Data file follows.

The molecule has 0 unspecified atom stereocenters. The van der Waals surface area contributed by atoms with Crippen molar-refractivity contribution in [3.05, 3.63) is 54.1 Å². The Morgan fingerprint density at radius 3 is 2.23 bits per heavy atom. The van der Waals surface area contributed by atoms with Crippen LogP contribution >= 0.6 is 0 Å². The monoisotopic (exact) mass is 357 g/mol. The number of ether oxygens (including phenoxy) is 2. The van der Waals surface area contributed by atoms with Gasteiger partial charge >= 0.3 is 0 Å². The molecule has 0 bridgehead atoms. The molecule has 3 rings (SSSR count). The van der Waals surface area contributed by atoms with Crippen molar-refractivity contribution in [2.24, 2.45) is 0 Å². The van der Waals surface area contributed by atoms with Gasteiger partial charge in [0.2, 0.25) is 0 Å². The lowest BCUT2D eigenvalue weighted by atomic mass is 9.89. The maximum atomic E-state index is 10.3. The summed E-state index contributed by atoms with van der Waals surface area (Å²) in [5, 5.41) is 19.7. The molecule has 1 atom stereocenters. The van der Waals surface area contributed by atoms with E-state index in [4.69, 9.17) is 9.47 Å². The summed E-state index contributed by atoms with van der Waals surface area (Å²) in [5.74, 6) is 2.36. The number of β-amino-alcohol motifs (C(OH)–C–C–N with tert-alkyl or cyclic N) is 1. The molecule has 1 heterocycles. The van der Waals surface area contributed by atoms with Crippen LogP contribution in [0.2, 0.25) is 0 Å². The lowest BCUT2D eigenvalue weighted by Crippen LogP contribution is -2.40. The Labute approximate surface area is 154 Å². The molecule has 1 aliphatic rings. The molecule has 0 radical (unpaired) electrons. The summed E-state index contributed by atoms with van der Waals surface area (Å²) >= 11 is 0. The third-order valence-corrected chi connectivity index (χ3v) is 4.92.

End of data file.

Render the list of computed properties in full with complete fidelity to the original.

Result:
The molecule has 0 unspecified atom stereocenters. The van der Waals surface area contributed by atoms with Crippen molar-refractivity contribution in [3.05, 3.63) is 54.1 Å². The Morgan fingerprint density at radius 3 is 2.23 bits per heavy atom. The van der Waals surface area contributed by atoms with Crippen LogP contribution >= 0.6 is 0 Å². The monoisotopic (exact) mass is 357 g/mol. The number of ether oxygens (including phenoxy) is 2. The van der Waals surface area contributed by atoms with Gasteiger partial charge >= 0.3 is 0 Å². The molecule has 0 bridgehead atoms. The molecule has 3 rings (SSSR count). The van der Waals surface area contributed by atoms with Crippen molar-refractivity contribution in [2.24, 2.45) is 0 Å². The van der Waals surface area contributed by atoms with Gasteiger partial charge in [0.2, 0.25) is 0 Å². The lowest BCUT2D eigenvalue weighted by atomic mass is 9.89. The maximum atomic E-state index is 10.3. The summed E-state index contributed by atoms with van der Waals surface area (Å²) in [5, 5.41) is 19.7. The molecule has 1 atom stereocenters. The van der Waals surface area contributed by atoms with E-state index in [4.69, 9.17) is 9.47 Å². The summed E-state index contributed by atoms with van der Waals surface area (Å²) in [5.74, 6) is 2.36. The number of β-amino-alcohol motifs (C(OH)–C–C–N with tert-alkyl or cyclic N) is 1. The molecule has 1 heterocycles. The van der Waals surface area contributed by atoms with Crippen LogP contribution in [0.2, 0.25) is 0 Å². The lowest BCUT2D eigenvalue weighted by Crippen LogP contribution is -2.40. The Labute approximate surface area is 154 Å². The molecule has 1 aliphatic rings. The molecule has 0 radical (unpaired) electrons. The summed E-state index contributed by atoms with van der Waals surface area (Å²) >= 11 is 0. The third-order valence-corrected chi connectivity index (χ3v) is 4.92.